Kara Swisher

Recent Posts by Kara Swisher

"Inane and Half-Baked" Twitter Is the Forrest Gump of International Relations


In what is quite possibly the most spot-on comment about Twitter that BoomTown has heard thus far, Harvard University Professor Jonathan Zittrain said:

“It is easy for Twitter feeds to be echoed everywhere else in the world. The qualities that make Twitter seem inane and half-baked are what make it so powerful.”

Zittrain was being quoted in a New York Times piece today about the use of Twitter by those protesting the election results in Iran, as other means of modern mass communications–such as email, Facebook and texting–got blocked.

In other words, Twitter is so simplistic and silly that it is a perfect digital tool to overthrow a government–which is kind of makes the trendy microblogging service the Forrest Gump of international relations.

Stupid is as stupid does, of course, but what it does illustrate quite smartly is that word of mouth–a concept as old as humanity–remains the most powerful way of distributing information.

While not always reliable, masses of people chattering away has always been the most fluid way in which news has been disseminated and received. Although much of that can be mundane and borderline idiotic, one cannot deny its impact.

What one can deny, though, is the hype that inevitably follows in the wake of every one of these breakthrough technologies like Twitter.

That’s a mistake, because it is how the tools are used by people, more than the tools themselves, that should be the focus.

Still, the media hyping of tech tools as savior is reliably annoying.

Television, of course, changed the presidential elections, as radio had before that.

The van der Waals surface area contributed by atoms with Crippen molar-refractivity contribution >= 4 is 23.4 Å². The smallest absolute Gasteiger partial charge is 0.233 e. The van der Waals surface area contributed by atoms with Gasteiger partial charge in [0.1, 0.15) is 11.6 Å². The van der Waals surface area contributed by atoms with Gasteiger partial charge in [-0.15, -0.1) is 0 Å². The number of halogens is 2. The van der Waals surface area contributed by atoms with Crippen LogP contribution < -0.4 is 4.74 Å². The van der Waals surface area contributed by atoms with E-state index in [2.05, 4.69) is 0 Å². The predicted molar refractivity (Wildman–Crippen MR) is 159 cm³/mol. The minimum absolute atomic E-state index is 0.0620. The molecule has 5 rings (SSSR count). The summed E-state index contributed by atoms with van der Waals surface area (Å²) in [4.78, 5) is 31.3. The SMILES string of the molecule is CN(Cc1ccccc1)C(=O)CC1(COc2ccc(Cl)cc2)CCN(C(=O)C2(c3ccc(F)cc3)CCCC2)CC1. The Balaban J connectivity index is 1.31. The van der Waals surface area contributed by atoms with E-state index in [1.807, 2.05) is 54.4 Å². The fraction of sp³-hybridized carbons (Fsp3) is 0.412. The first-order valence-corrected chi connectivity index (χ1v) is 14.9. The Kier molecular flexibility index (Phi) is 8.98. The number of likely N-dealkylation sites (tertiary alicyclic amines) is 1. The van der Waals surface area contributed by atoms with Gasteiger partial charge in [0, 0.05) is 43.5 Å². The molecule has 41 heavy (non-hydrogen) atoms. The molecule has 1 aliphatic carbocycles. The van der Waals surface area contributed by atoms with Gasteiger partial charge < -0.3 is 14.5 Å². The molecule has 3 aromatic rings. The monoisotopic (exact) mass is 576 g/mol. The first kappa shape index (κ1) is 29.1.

And, more recently, weren’t mobile phone cameras critical in reporting the bombing in London’s Underground in 2005?

Or wasn’t Facebook key to protests in Burma in 2008?

And, even more profoundly, didn’t the simple fax machine get lauded during the uprising in China’s Tiananmen Square in Beijing as an heroic gadget?

Reported Time magazine in 1989:

“When word of the massacre in Tiananmen Square first reached the University of Michigan, the 250 Chinese students studying there jumped into action: they purchased a fax machine. Daily summaries of Western news accounts and photographs were faxed to universities, government offices, hospitals and businesses in major cities in China to provide an alternative to the government’s distorted press reports. The Chinese students traded fax numbers back home along the computer network that links them around the U.S. The fax brigades at Michigan were duplicated on many other campuses.”


Ironically, hardly anyone today uses a fax machine at all, having moved onto more effective methods of sending out critical news, data, pictures, updates and more.

Like Twitter today, which deserves this moment in the sun, to be sure, as long as it lasts.

Which it won’t, as people move onto the next way to do what they have always done, which is to connect.

As for tomorrow, who knows?

After all, digital life was, is and will always be like a box of chocolates–you never know what you’re gonna get.

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The problem with the Billionaire Savior phase of the newspaper collapse has always been that billionaires don’t tend to like the kind of authority-questioning journalism that upsets the status quo.

— Ryan Chittum, writing in the Columbia Journalism Review about the promise of Pierre Omidyar’s new media venture with Glenn Greenwald